During the process of normal aging, there are neurobiological changes such as the loss of neurons [1
], and psychosocial changes that negatively affect cognition and social connectedness [2
]. Correspondingly, horticultural therapy (HT) is becoming an increasingly popular non-pharmacological method to improve the well-being of older adults [3
]. HT is relatively easy to implement, and this has made it a popular preventive measure in enhancing the health of older adults. From a medical perspective, the positive effects of garden settings on patients with mental disorders [4
] and hospitalized war veterans have been shown [5
]. The therapeutic effects of HT include social engagement [2
] and preventing cognitive decline [3
] and depression [6
]. HT was found to improve the physical and mental well-being of patients with chronic musculoskeletal pain [7
], as well as patients in a cardiac rehabilitation ward [8
A recent study by Li et al. (2010) reported increases in the activity of natural killer (NK) cells and its enzymes after a forest bathing trip [9
]. The authors speculated that decreased stress hormones may mediate this phenomenon. Horticultural gardens in a hospital setting have been reported to increase well-being and social connectedness among patients with brain damage as well [10
]. One of the core objectives of HT is to promote social support and sharing amongst the participants. Noone et al. (2015) demonstrated that communal gardening with its collaborative features, may instil a sense of belonging to the community, hence improving social integration [11
Although there have been numerous studies on HT, a systematic review of randomized controlled trials (RCTs) on HT concluded that the studies conducted so far were relatively low quality [12
]. In particular, descriptions of the study designs and statistical analyses had mostly been omitted. Also, most of the RCTs employing HT have focused mainly on severe mental disorders, such as patients with dementia, depression, and schizophrenia. Although all studies done so far have showed significant improvements in their respective primary outcome measures, a few major limitations were noted. Amongst the limitations was the small sample size of most HT studies, the short intervention duration and the lack of a control group [12
]. These issues limit the generalizability and applicability of the findings and call into question the validity of the results.
It has been postulated that increased levels of IL-6 and IL-1β are involved in the pathogenesis of Alzheimer’s disease and major depressive disorders [13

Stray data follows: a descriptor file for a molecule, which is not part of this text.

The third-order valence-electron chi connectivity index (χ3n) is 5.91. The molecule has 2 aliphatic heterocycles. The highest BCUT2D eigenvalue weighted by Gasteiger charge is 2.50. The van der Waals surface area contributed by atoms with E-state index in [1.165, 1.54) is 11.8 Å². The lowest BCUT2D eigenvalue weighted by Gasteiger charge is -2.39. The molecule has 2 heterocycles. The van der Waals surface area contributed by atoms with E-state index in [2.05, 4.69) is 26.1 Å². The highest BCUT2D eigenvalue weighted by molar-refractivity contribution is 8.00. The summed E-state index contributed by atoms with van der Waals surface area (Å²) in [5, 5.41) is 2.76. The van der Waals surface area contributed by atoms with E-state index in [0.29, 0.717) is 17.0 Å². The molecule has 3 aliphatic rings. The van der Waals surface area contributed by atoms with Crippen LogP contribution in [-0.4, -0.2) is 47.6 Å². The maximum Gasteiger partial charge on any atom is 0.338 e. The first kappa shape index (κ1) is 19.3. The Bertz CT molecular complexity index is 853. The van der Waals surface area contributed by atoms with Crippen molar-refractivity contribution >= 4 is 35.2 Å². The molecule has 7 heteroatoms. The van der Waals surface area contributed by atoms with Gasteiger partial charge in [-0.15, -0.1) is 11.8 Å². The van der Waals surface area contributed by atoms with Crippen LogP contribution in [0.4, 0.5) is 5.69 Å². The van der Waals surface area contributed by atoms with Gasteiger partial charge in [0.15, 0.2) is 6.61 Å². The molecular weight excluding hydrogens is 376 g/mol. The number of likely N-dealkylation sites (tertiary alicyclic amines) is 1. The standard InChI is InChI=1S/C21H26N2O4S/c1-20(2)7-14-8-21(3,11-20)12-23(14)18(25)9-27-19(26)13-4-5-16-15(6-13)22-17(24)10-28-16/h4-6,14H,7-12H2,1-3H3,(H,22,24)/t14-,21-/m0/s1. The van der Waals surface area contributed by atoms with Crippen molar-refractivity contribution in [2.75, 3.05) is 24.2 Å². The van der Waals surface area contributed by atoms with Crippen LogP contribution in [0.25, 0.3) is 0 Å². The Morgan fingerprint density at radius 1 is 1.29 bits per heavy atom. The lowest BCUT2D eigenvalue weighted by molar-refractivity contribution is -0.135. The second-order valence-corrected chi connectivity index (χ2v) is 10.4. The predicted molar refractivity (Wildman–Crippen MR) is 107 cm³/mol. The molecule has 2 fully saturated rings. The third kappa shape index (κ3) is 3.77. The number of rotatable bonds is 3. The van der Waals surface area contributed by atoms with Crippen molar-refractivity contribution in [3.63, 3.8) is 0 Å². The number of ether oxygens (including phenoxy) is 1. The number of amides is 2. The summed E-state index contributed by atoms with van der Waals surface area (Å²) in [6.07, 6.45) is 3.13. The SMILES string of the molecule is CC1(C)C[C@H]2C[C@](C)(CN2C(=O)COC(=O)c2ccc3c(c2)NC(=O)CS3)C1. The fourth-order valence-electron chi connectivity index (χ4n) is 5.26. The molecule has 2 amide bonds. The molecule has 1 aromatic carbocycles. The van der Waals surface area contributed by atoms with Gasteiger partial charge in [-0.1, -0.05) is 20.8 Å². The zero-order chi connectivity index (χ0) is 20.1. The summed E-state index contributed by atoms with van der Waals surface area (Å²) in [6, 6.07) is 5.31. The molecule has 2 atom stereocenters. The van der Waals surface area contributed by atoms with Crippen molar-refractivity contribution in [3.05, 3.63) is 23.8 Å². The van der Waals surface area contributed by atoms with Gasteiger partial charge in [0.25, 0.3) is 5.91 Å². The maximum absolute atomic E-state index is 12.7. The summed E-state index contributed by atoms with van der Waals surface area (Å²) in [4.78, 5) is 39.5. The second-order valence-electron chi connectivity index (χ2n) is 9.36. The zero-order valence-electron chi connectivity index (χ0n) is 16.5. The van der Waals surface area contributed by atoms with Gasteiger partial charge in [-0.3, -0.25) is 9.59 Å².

]. On the other hand, the presence of soluble glycoprotein 130 (sgp130), which inhibits IL-6 trans-signalling [14
], may modify the association between elevated interleukin 6 soluble receptor (sIL6R) levels and myocardial infarction [15
]. The chemokine CXCL12 (SDF-1α) controls the functions of bone marrow-derived stem cell functions and neurogenesis and there are decreased level of CXCL12 in early Alzheimer’s disease [16
]. Lower levels of CXCL-5 (RANTES) have been observed in patients suffering from dementia, when compared to healthy individuals. Higher levels of BDNF (brain-derived neurotrophic factor), which has been shown to improve synaptic plasticity and long-term memory, may decrease the risk of dementia [17
]. Dementia and depression in older adults are also associated with changes in hormone levels, such as cortisol and dehydroepiandrosterone (DHEA) levels [18
]. Despite the important roles of these biomarkers, the specific effects of HT on the above-mentioned biological markers remain largely unknown.
In view of this, Lin et al. suggested that measures of biomarkers should be incorporated in future studies [4
]. This proposition was supported by the findings of Mao et al. which showed that forest bathing reduced cardiovascular disease-related biomarkers, one of which was IL-6 [19
]. Additionally, Ochiai et al. showed that forest bathing reduced blood pressure (BP), urinary adrenaline, and both serum and salivary cortisol [20
]. In this HT-randomized controlled trial, we aimed to measure the changes in the levels of pro-inflammatory cytokines, interleukin (IL)-6, IL-1β, soluble glycoprotein 130 (sgp130), chemokines, C-X-C motif chemokine 12 (CXCL12), also known as stromal cell-derived factor 1 alpha (SDF-1α), C-C motif ligand 5 (CCL-5), also known as regulated on activation, normal T-cell expressed and secreted (RANTES) and BDNF, all of which exert pleiotropic effects on the central nervous system and are key modulators of the immune and nervous system. Based on the findings of past studies, we also hypothesized that increased social connection would be observed in the HT group after intervention.
2. Materials and Methods
This trial began with the Ethics Board’s approval with NUS-IRB (approval number: B-15-016). It was also registered with Clinicaltrials. gov, identifier: NCT02495194 (https://clinicaltrials.gov/ct2/show/NCT02495194